9. Pursueverb

    to follow a matter judicially, as a complaining party; to act as a prosecutor

Chambers 20th Century Dictionary

  1. Pursue

    pur-sū′, v.t. to follow after in order to overtake: to follow with haste: to chase: to follow up: to be engaged in: to carry on: to seek to obtain: to seek to injure: to imitate: to continue.—v.i. to follow: to go on or continue: to act as a prosecutor at law.—n. (Spens.) pursuit.—adj. Pursū′able.—n. Pursū′ance, the act of pursuing or following out: process: consequence.—adj. Pursū′ant, done while pursuing or seeking any purpose, hence agreeable.—adv. agreeably: conformably—also Pursū′antly.—n. Pursū′er, one who pursues: (Scots law) a plaintiff. [O. Fr. porsuir (Fr. poursuivre)—L. prosequi, -secutuspro, onwards, sequi, to follow.]

Matched Categories

British National Corpus

  1. Spoken Corpus Frequency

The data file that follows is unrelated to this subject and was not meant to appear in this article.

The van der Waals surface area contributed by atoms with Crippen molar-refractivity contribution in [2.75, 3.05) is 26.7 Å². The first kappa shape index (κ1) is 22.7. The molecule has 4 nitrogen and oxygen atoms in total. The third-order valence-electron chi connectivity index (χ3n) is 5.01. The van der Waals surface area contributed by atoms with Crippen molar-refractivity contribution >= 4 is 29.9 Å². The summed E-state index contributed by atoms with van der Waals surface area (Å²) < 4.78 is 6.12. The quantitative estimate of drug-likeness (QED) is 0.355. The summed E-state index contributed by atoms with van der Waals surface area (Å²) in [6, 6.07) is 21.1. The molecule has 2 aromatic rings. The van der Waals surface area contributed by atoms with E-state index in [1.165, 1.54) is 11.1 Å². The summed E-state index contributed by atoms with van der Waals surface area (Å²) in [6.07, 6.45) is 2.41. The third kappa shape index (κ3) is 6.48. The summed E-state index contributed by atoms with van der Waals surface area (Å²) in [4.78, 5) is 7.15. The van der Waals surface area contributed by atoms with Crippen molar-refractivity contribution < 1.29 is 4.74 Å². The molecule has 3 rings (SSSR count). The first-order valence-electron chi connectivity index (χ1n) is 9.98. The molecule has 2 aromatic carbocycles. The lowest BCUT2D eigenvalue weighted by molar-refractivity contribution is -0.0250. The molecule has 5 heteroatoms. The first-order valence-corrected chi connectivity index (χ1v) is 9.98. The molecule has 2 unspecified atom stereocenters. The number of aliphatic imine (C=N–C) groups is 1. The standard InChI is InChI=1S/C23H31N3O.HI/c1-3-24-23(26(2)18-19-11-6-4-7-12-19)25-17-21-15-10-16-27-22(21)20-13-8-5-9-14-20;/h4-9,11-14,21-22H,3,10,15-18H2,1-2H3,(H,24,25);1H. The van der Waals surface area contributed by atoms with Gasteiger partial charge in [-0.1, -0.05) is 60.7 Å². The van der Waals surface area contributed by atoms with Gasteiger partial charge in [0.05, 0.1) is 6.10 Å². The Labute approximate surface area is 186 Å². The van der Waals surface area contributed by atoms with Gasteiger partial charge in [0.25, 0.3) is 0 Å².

Rank popularity for the word 'pursue' in Spoken Corpus Frequency: #4672

  2. Written Corpus Frequency

    Rank popularity for the word 'pursue' in Written Corpus Frequency: #4153

  3. Verbs Frequency

    Rank popularity for the word 'pursue' in Verbs Frequency: #425

How to pronounce pursue?

How to say pursue in sign language?


  1. Chaldean Numerology

    The numerical value of pursue in Chaldean Numerology is: 3

  2. Pythagorean Numerology

    The numerical value of pursue in Pythagorean Numerology is: 1

Examples of pursue in a Sentence

  1. House Minority Leader Kevin McCarthy:

    Republicans will not be party to their sham process and will instead pursue our own investigation of the facts.

  2. Hillel Neuer: